• A dog watches the 1st Infantry Division march down the streets of Abilene, Kan., during the annual D-Day parade June 6. (U.S. Army photo by Sgt. Nathaniel Smith, 1st Inf. Div. Public Affairs)

    D-Day in Abilene, Ks.

    A dog watches the 1st Infantry Division march down the streets of Abilene, Kan., during the annual D-Day parade June 6. (U.S. Army photo by Sgt. Nathaniel Smith, 1st Inf. Div. Public Affairs)

  • A detachment of Soldiers from the Combat Aviation Brigade marches down the streets of Dwight Eisenhower's hometown, Abilene, Kan., during the annual D-Day parade June 6. The 1st Sustainment Brigade, 1st Infantry Division Band, and the Commanding General's Mounted Color Guard also marched in the parade. (U.S. Army photo by Sgt. Nathaniel Smith, 1st Inf. Div. Public Affairs)

    1st Inf. Div. marches through Ike's hometown

    A detachment of Soldiers from the Combat Aviation Brigade marches down the streets of Dwight Eisenhower's hometown, Abilene, Kan., during the annual D-Day parade June 6. The 1st Sustainment Brigade, 1st Infantry Division Band, and the Commanding...

  • The Salina Symphony puts on a show outside the Eisenhower Presidential Library in Abilene, Kan., during D-Day festivities June 6. The symphony played patriotic songs and war tunes from the World War II era. (U.S. Army photo by Sgt. Nathaniel Smith, 1st Inf. Div. Public Affairs)

    Salina Symphony performs at D-Day Commemoration

    The Salina Symphony puts on a show outside the Eisenhower Presidential Library in Abilene, Kan., during D-Day festivities June 6. The symphony played patriotic songs and war tunes from the World War II era. (U.S. Army photo by Sgt. Nathaniel Smith, 1st...

On June 6, 1944, Allied forces under Gen. Dwight Eisenhower assaulted the coast of Normandy with 1st Infantry Division units leading the way on Omaha Beach.
Sixty five years later, the 1st Inf. Div. remembered that pivotal moment in history, and the connection between "Ike" and the "Big Red One," by marching in a parade through Eisenhower's hometown of Abilene, Kan., on the anniversary of D-Day.
Maj. Gen. Vincent Brooks, commanding general of the 1st Inf. Div., said the day was all about remembering history.
"We are connecting the past to the present," Brooks said. "There are Soldiers serving today in harm's way just as there were Soldiers serving on that fateful day in 1944."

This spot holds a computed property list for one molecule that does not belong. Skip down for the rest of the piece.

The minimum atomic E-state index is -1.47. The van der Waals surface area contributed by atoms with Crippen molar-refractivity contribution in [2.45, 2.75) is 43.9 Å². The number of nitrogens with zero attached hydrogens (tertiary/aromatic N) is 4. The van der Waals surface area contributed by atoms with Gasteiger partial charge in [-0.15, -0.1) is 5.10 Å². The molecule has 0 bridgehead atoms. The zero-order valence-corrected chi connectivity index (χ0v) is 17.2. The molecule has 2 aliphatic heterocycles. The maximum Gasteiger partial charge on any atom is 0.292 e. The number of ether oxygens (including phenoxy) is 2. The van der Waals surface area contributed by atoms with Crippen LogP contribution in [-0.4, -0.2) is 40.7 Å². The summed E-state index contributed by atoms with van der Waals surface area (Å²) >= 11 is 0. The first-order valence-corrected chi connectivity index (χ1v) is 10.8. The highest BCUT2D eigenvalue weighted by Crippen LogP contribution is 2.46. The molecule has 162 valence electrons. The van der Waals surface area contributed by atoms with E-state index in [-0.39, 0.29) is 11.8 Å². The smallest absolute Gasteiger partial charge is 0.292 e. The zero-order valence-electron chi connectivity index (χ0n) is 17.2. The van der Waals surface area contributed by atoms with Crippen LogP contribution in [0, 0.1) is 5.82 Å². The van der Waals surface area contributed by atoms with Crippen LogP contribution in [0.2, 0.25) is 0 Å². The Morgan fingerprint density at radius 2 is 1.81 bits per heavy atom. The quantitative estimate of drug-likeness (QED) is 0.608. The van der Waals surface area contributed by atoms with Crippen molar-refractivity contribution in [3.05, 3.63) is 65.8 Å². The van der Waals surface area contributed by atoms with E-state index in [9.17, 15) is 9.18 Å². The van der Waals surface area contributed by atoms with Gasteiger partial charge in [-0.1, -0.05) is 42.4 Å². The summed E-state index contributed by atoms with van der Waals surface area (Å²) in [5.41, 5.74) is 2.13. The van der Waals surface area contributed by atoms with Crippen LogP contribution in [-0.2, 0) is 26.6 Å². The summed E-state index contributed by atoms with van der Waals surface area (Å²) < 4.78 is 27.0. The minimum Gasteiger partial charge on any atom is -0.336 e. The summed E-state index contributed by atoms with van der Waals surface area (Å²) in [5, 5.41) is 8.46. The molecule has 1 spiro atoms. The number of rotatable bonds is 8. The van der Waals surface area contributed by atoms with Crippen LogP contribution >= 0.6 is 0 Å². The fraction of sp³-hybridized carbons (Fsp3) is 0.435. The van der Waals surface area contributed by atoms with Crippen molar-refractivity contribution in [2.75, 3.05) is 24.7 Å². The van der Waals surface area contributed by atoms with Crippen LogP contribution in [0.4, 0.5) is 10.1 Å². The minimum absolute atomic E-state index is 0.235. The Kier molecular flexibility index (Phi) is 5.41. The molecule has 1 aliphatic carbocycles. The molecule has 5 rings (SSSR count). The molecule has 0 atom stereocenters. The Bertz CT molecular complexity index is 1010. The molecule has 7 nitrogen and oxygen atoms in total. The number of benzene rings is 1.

Command Sgt. Maj. Jim Champagne, senior noncommissioned officer of the 1st Inf. Div., added that for the individual Soldiers marching in the parade, it's just one more reminder of their unit's esteemed legacy.
"They're reminded every day of their heritage and how proud it is to be a part of the Big Red One," Champagne said.
When the parade reached its end at the Eisenhower Presidential Library, attendees were treated to a show by the Salina Symphony, who played patriotic songs and war tunes from the World War II era, followed by a roundtable discussion about D-Day, moderated by the 1st Infantry Division museum's historian and featuring accomplished veterans of World War II.
For veterans in attendance, like Dick Wallman, a World War II veteran who served in the European and Pacific theaters, the day was for remembering friends lost.
"It's kind of hard to explain," Wallman said. "I remember my buddies who were killed and buddies who were taken by Father Time; it's a day to remember them."
Brooks said helping his Soldiers remember the "Greatest Generation" can help them overcome obstacles modern-day troops face.
"We remind our Soldiers the history they are a part of and the legacy they are fulfilling," Brooks said. "When we highlight events like this, it's their history. We remind them that there were Soldiers once upon a time who also faced tough challenges."
Through the sharing of common challenges, Waller said servicemembers from all eras share more.
"We have a real strong bond, particularly nourished through the American Legion I belong to. We share a lot of experiences," Waller said.
Brooks added Soldiers' experiences then and now are all part of a legacy for the 1st Infantry Division.
"It's a matter of showcasing the Big Red One and its intimate connection and human history as it was with D-Day as well," Brooks said. "We carry on the honors and traditions of those regiments that fought on Omaha Beach.

Page last updated Mon June 8th, 2009 at 19:05